Tom Keenan is currently a senior engineering program manager of manufacturing data analytics for the neuromodulation business unit of Medtronic, PLC in Columbia Heights, Minnesota. He has more than 25 years of experience at Medtronic working as an industrial statistician and Lean Sigma Master black belt. He completed a bachelor of statistics degree from the University of Minnesota Institute of Technology (now the College of Science & Engineering) in 1986 and an MS in statistics from the University of Minnesota in 1990. He is an adjunct instructor in the School of Engineering at the University of St. Thomas (St. Paul, Minnesota).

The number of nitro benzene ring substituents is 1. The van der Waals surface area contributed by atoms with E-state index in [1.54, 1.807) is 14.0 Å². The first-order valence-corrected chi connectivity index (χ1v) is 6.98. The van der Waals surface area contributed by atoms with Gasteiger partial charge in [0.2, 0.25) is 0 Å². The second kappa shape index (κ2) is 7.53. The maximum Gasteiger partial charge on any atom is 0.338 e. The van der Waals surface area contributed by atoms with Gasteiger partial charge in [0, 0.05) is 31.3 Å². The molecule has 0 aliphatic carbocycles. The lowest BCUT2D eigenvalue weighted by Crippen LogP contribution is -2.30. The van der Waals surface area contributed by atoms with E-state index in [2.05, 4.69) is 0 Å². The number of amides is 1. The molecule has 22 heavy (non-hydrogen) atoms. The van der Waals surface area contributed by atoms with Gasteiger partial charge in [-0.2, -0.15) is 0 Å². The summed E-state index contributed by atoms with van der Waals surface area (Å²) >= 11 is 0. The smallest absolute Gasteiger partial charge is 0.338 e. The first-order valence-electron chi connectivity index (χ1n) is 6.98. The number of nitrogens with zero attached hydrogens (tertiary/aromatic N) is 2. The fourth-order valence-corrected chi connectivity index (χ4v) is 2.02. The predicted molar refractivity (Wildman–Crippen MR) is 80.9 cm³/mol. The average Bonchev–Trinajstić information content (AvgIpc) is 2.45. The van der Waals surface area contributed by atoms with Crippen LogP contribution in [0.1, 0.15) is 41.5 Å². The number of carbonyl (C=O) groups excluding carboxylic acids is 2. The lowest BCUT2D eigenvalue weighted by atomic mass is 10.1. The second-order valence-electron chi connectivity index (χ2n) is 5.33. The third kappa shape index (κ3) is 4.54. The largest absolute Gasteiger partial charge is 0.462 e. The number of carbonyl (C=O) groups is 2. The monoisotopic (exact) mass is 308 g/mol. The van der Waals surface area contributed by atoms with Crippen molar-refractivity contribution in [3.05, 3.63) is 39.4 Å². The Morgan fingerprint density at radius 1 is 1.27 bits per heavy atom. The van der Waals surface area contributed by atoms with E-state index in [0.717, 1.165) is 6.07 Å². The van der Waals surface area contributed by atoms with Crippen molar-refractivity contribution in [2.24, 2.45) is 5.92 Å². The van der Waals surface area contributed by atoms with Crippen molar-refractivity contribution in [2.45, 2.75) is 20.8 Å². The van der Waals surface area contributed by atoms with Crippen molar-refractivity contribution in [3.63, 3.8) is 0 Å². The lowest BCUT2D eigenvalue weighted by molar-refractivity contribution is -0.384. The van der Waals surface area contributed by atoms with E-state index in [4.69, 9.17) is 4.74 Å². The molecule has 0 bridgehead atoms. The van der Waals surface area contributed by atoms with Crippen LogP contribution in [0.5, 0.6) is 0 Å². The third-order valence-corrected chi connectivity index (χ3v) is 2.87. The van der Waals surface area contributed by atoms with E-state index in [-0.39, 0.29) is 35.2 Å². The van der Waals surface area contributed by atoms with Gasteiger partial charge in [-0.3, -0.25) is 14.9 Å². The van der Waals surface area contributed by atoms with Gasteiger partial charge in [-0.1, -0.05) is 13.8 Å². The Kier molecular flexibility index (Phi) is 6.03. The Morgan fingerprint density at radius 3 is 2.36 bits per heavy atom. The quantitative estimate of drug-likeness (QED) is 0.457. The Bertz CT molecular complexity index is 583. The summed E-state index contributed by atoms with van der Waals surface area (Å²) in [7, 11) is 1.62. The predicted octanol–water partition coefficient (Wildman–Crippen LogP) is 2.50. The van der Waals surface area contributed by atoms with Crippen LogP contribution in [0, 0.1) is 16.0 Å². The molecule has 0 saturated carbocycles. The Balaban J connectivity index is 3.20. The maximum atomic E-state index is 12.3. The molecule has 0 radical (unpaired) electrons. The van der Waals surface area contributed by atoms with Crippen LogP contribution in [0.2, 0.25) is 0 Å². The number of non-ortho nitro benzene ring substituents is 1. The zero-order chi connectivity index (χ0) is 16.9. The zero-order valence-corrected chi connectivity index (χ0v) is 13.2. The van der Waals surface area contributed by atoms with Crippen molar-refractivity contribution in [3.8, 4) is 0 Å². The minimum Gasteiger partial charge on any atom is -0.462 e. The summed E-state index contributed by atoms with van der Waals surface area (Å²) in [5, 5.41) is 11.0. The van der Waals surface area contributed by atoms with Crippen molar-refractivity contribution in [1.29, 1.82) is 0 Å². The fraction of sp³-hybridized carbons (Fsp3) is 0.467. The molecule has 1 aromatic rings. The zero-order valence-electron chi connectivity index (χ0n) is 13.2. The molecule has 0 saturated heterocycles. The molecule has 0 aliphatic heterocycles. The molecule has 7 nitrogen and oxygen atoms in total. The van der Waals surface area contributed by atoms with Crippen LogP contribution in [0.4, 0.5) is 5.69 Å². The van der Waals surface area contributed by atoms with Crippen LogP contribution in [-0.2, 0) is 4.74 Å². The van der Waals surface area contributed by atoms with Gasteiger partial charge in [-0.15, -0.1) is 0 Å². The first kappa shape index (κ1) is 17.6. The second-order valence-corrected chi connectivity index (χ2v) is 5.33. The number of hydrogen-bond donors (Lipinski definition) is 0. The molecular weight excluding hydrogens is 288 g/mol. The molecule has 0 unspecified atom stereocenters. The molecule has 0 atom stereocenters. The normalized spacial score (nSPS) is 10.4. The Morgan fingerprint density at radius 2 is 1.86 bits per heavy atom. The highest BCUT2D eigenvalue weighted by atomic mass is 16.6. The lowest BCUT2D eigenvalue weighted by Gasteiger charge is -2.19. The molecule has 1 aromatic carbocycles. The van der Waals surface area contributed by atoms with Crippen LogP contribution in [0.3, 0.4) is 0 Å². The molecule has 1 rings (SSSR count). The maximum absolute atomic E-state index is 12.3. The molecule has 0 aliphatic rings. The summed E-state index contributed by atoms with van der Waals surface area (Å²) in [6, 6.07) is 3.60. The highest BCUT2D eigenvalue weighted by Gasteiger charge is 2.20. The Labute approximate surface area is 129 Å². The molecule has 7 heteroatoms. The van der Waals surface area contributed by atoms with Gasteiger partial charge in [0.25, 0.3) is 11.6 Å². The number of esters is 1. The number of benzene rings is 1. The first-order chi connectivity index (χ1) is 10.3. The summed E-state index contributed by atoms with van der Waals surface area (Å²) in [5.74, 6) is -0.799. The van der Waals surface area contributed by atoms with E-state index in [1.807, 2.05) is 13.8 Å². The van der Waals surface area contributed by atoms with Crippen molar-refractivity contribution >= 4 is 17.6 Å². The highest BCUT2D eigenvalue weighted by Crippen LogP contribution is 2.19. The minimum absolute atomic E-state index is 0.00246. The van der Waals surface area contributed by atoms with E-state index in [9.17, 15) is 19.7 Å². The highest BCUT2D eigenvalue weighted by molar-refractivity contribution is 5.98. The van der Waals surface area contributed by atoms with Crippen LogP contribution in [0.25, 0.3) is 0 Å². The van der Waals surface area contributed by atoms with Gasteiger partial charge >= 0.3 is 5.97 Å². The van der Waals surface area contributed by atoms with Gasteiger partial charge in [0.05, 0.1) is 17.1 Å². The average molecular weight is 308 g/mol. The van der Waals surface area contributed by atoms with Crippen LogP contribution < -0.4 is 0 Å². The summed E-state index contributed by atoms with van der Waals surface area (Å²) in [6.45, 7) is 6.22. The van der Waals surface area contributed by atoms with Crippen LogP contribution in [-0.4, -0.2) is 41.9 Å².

Lynn Lin was raised in Taiwan in humble circumstances, but excelled in his studies. He moved to Minnesota and completed his PhD in the School of Statistics in 1975. Dr. Lin was always dedicated to statistical solutions for real-world problems, so after a brief spell on the faculty he joined Pillsbury and then Booz Allen Hamilton. He left to form his consulting company in 2002. He is best-known for BASES, the new-product sales forecasting methodology he invented, and which now has an 85% market share. Dr. Lin is a regular speaker at educational events for quantitative professionals. The School has benefited from his subvention of the summer internships that have exposed so many of our graduate students to the uses and applications of statistics in the real world.